Set \(\alpha = \sqrt{2\gamma}\) then the generating function can be written as

    \[S = \alpha q − \frac{1}{ 2} \alpha^2t \nonumber\]

    The constant \(\alpha\) can be identified with the new momentum \(P\). Then the transformation equations become

    \[p = \frac{\partial S}{\partial q} = \alpha \quad Q = \frac{\partial S}{\partial P} = \frac{\partial S}{\partial \alpha } = q − \alpha t = \beta \nonumber\]

    That is

    \[q = \beta + \alpha t \nonumber\]

    which corresponds to motion with a uniform velocity \(\alpha\) in the \(q, p\) system.

    (b) Consider that the Hamiltonian is perturbed by addition of potential \(U = \frac{q^2}{ 2}\) which corresponds to the harmonic oscillator. Then

    \[H = \frac{1}{ 2} p^2 + \frac{q^2}{ 2} \nonumber\]

    Consider the transformed Hamiltonian

    \[\mathcal{H} = H + \frac{\partial S}{\partial t} = \frac{1}{ 2} p^2 + \frac{q^2}{ 2} − \frac{\alpha^2}{ 2} = \frac{q^2}{ 2} = \frac{1}{ 2} (\beta + \alpha t)^2 \nonumber\]

    Hamilton’s equations of motion

    \[\dot{Q} = \frac{\partial \mathcal{H}}{ \partial P} \quad \dot{P} = −\frac{\partial \mathcal{H}}{ \partial Q} \nonumber\]

    give that

    \[\dot{\beta} = (\beta + \alpha t)t \nonumber\]

    \[\dot{\alpha } = − (\beta + \alpha t) \nonumber\]

    These two equations can be solved to give

    \[\ddot{\alpha} + \alpha = 0 \nonumber\]

    which is the equation of a harmonic oscillator showing that \(\alpha\) is harmonic of the form \(\alpha = \alpha_0 \sin (t + \delta )\) where \(\alpha_0, \delta\) are constants of motion. Thus

    \[\beta = −\dot{\alpha} − t = −\alpha_0 [ \cos(t + \delta ) + t \sin(t + \delta )] \nonumber\]

    The transformation equations then give

    \[p = \alpha = \alpha_0 \sin (t + \delta ) \nonumber\]

    \[q = \beta + \alpha t = − \dot{\alpha} = −\alpha_0 \cos (t + \delta ) \nonumber\]

    Hence the solution for the perturbed system is harmonic, which is to be expected since the potential has a quadratic dependence of position.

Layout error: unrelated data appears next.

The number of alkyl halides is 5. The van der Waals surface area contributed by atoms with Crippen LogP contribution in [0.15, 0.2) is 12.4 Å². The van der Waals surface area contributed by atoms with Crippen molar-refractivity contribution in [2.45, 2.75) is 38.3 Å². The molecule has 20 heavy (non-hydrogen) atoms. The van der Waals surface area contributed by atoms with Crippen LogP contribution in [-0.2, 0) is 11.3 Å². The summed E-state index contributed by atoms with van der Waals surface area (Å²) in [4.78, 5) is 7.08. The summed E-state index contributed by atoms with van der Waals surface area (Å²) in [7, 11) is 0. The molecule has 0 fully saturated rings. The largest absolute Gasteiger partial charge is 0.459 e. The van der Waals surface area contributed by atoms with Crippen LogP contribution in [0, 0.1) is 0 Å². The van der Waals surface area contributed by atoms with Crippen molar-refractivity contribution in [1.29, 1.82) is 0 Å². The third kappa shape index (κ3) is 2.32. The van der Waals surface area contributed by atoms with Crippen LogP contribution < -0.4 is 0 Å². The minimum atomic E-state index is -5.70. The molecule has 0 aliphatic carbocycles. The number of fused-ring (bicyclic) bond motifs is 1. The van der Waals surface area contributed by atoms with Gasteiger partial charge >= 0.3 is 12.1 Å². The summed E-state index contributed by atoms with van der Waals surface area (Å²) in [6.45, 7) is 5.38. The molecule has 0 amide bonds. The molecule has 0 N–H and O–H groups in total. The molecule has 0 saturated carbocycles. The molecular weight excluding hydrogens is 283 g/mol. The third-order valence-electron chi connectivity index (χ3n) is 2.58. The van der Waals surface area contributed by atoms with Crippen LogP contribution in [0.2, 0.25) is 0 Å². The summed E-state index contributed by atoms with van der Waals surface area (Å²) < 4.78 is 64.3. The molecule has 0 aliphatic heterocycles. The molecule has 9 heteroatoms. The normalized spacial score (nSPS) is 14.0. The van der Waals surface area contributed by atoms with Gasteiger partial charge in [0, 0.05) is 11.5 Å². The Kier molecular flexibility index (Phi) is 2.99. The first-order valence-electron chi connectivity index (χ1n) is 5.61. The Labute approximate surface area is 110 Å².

Example \(\PageIndex{2}\): Lindblad resonance in planetary and galactic motion

    Use of canonical perturbation theory in celestial mechanics has been exploited by Professor Alice Quillen and her group. They combine use of action-angle variables and Hamilton-Jacobi theory to investigate the role of Lindblad resonance to planetary motion, and also for stellar motion in galaxies. A Lindblad resonance is an orbital resonance in which the orbital period of a celestial body is a simple multiple of some forcing frequency. Even for very weak perturbing forces, such resonance behavior can lead to orbit capture and chaotic motion.

    For planetary motion the planet masses are about \(1/1000\) that of the central star, so the perturbations to Kepler orbits are small. However, Lindblad resonance for planetary motion led to Saturn’s rings which result from perturbations produced by the moons of Saturn that skulpt and clear dust rings. Stellar orbits in disk galaxies are perturbed a few percent by non axially-symmetric galactic features such as spiral arms or bars. Lindblad resonances perturb stellar motion and drive spiral density waves at distances from the center of a galactic disk where the natural frequency of the radial component of a star’s orbital velocity is close to the frequency of the fluctuations in the gravitational field due to passage through spiral arms or bars. If a stars orbital speed around a galactic center is greater than that of the part of a spiral arm through which it is traversing, then an inner Lindblad resonance occurs which speeds up the star’s orbital speed moving the orbit outwards. If the orbital speed is less than that of a spiral arm, an inner Lindblad resonance occurs causing inward movement of the orbit.